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After my nephew got a spirograph I was inspired to build upon the idea and be able to create something more permanent with it. This is only the beginning of the project as I discovered when I thought I was done, so this may simply be a Part 1, but here is the first part.

Please vote for me in the 3D Printing Contest!!!

Step 1: Model the Parts

I work with Autodesk Inventor at work and am allowed to use it at home with our licensing, so I use it at home as well. There are many free software options but because I'm familiar with Inventor that's what I stick with for my personal stuff, too. With several interfacing parts, the method I like to use for modeling assemblies is to create one part file with each individual part betting a new solid. Inventor does a very good job with this method and it seems to be the most reliable parametric method within Inventor. In my experience projecting geometry part to part within an assembly file is not (at all) reliable.

My plan was to model an outside track, a geared follower and a Dremel mount that would go inside the geared follower. The Dremel mount was necessary to let the Dremel rotate without having to make every turn the geared follower made. After getting started with the modeling I realized that in order to fit the parts on the print bed of the printer I had access to the outside track would have to be in multiple pieces. To simplify the files I made the track into four identical pieces that locked together, so the number of teeth had to be divisible by four so they would split up evenly.

Inventor does not actually model threads when you put a thread feature in the model, so for the purpose of 3D printing you have to create the actual geometry of the threads.

The single part file ended up having three unique solids- a quarter of the outside track, the geared follower and the Dremel mount. I exported the solids into an assembly file to get unique parts from the one part file. After putting the other three quarters of track in the assembly to check fit, I created my .stl files of the three components.

The printers I have access to are Makerbots, so I use their free desktop software Makerware to create .thing files to use for printing. It took two files to fit all six pieces required.

Step 2: Print the Pieces

Once your files are ready it's time to print the parts. My parts printed somewhat well-well enough to use but certainly not perfectly. Printing them with a raft may help the print stick to the bed and not warp (and sometimes not so much) but it usually creates some extra cleanup.

I modeled in .5mm clearance between the teeth locking the outside track together and they required very little work to get them to fit, just some very minimal filing.

I tested the follower within the track and it worked well. My first file for the Dremel mount was a bit too tall, so I updated my model and printed another that worked much better.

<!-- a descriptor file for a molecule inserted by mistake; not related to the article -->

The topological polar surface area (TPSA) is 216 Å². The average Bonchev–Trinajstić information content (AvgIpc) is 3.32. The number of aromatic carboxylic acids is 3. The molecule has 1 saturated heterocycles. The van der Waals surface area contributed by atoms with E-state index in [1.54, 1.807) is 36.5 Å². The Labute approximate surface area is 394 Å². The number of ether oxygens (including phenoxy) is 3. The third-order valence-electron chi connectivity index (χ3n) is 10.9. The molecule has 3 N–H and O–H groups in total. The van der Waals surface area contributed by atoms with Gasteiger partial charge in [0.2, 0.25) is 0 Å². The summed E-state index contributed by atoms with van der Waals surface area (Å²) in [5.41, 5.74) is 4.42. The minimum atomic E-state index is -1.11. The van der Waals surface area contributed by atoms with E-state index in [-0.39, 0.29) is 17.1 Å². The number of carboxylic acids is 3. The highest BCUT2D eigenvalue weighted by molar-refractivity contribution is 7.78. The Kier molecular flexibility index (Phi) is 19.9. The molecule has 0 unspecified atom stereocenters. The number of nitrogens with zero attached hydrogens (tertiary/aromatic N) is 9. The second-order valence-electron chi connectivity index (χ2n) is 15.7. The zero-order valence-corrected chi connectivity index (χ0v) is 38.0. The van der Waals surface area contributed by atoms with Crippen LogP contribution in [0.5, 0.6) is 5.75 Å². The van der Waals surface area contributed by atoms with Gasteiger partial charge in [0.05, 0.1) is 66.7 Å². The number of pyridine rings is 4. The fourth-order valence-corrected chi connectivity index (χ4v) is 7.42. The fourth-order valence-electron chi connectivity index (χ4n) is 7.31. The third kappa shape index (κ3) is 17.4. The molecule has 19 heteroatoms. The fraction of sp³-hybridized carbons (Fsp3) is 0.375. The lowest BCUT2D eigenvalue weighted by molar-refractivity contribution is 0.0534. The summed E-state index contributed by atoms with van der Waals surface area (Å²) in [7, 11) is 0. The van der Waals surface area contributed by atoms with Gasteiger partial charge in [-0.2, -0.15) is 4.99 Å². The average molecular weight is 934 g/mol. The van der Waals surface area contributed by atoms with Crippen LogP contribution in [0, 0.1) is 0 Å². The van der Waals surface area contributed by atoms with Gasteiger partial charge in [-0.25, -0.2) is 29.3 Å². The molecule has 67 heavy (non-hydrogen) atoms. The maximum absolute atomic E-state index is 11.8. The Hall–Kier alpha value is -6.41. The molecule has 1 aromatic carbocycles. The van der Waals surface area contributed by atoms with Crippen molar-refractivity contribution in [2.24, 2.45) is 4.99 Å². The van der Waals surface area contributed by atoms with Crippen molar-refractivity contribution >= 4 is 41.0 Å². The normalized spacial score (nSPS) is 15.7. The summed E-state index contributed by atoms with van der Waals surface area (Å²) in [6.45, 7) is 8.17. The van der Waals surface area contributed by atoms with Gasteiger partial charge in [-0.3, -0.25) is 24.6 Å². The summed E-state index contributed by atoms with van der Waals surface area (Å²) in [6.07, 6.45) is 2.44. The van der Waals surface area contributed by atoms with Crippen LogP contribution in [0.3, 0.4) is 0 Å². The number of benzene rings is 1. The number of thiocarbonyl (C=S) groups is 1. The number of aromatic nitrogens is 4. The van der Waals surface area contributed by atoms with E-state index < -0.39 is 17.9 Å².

Step 3: Assemble and You're Done...For Now.

Once you put the track together and Dremel mount on it's time to try it out. I didn't model mounting holes into the track because I didn't want holes in the workpiece, so I always planned to clamp them down. You need to adjust the bit in your Dremel to protrude through the mount in the geared follower to the depth you want it.

I did my initial test in plywood, and it was working well, but my bit was dulling rather quickly. I recommend putting a mark on the follower that lines up with the track four where you start-if you have to stop and start over again, you need to start in the same place in order to make sure your cut spirograph pattern lines up with itself.

What makes this not the last step is that during my way around the track, attempting to complete all the revolutions to complete the entire pattern my bit dug into the wood oddly. It turns out that the cutting produced enough heat to soften the plastic, which then allowed the Dremel mount to push into the follower.

In order to move forward, my next step is going to be to make the Dremel mount and the geared follower out of aluminum. I will print new parts scaled up by 2% for casting and use them as investment casting blanks. There is an Instructable "How to Sand Cast 3D Printed Objects" which has information on the process.

Thankfully the design concept works, and so now it's simply a matter of finishing my furnace preparations for the next phase of the project to be complete.

<p>Let me know when you're ready to sell these!!!</p>
<p>Me too please!</p>
I'm trying to get more prints made now to get some castings going. Hopefully soon : )
I'm not set up for production but I will see what I can do about making a few : )
May be invalute gears will be better?
They may be better, but thankfully the teeth seemed to work pretty well. I may try out the involute profile later on.
<p>Have you tried using the grout removal bit? it has a smaller head profile, and digs a flat bottom channel.</p>
I haven't tried one yet. The bit I ended up using had a triangular point and it was rather shallow and the actual cutting profile rather narrow by the time the mount was on the tool and it was in the geared follower. <br><br>I'm confident not using plywood would help-I didn't have any lumber on hand that size or glued up to that size but I think the heat can be an issue regardless so I definitely want to cast the pieces. I'm assuming for that to happen in the next week or two.
I know it would be a lot more work, but are you planning an outside gear track as well? I would greatly improve the versatility of your tool.
I was actually planning several other shapes-on oval, a triangle, rectangle, etc. but wanted to do the casting of these parts first since using the printed parts directly didn't work out.

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